A Score that Really Matters: The Credit Score

Before lenders make the decision to give you a loan, they need to know that you're willing and able to repay that loan. To assess whether you can pay back the loan, they assess your income and debt ratio. To calculate your willingness to repay the mortgage loan, they look at your credit score.

Fair Isaac and Company built the first FICO score to help lenders assess creditworthines. For details on FICO, read more here.

Your credit score comes from your history of repayment. They don't take into account income, savings, down payment amount, or demographic factors like sex ethnicity, nationality or marital status. These scores were invented specifically for this reason. Credit scoring was envisioned as a way to consider only that which was relevant to a borrower's willingness to repay a loan.

Your current debt load, past late payments, length of your credit history, and a few other factors are considered. Your score is calculated from both the good and the bad of your credit history. Late payments count against your score, but a consistent record of paying on time will improve it.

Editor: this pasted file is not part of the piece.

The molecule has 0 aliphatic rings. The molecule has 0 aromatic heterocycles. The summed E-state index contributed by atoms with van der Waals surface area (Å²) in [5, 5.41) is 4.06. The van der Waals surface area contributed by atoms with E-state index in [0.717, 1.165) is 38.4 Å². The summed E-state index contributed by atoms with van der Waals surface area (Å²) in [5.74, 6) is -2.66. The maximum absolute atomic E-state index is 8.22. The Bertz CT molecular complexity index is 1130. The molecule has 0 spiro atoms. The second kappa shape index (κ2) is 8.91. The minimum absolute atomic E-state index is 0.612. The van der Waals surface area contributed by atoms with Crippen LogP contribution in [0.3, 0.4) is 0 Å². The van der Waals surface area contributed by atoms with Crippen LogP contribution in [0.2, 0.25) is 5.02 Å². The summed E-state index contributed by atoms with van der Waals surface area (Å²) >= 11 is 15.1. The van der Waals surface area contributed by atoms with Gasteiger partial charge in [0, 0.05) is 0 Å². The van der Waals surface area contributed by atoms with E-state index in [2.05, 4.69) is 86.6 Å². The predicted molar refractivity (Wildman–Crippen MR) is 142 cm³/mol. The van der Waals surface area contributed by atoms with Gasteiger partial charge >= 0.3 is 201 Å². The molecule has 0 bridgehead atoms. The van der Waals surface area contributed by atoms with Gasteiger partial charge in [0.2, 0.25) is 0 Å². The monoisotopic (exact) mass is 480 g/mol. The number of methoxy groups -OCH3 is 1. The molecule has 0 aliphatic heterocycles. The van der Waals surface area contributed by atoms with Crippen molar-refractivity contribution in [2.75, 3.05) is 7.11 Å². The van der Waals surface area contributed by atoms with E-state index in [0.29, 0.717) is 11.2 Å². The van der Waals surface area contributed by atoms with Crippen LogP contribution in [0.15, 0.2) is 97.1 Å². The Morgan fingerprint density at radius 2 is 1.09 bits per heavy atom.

To get a credit score, borrowers must have an active credit account with six months of payment history. This history ensures that there is sufficient information in your credit to assign a score. Some people don't have a long enough credit history to get a credit score. They may need to spend a little time building up credit history before they apply.

The Mortgage Exchange Service LLC can answer questions about credit reports and many others. Call us: 703.255-5810.

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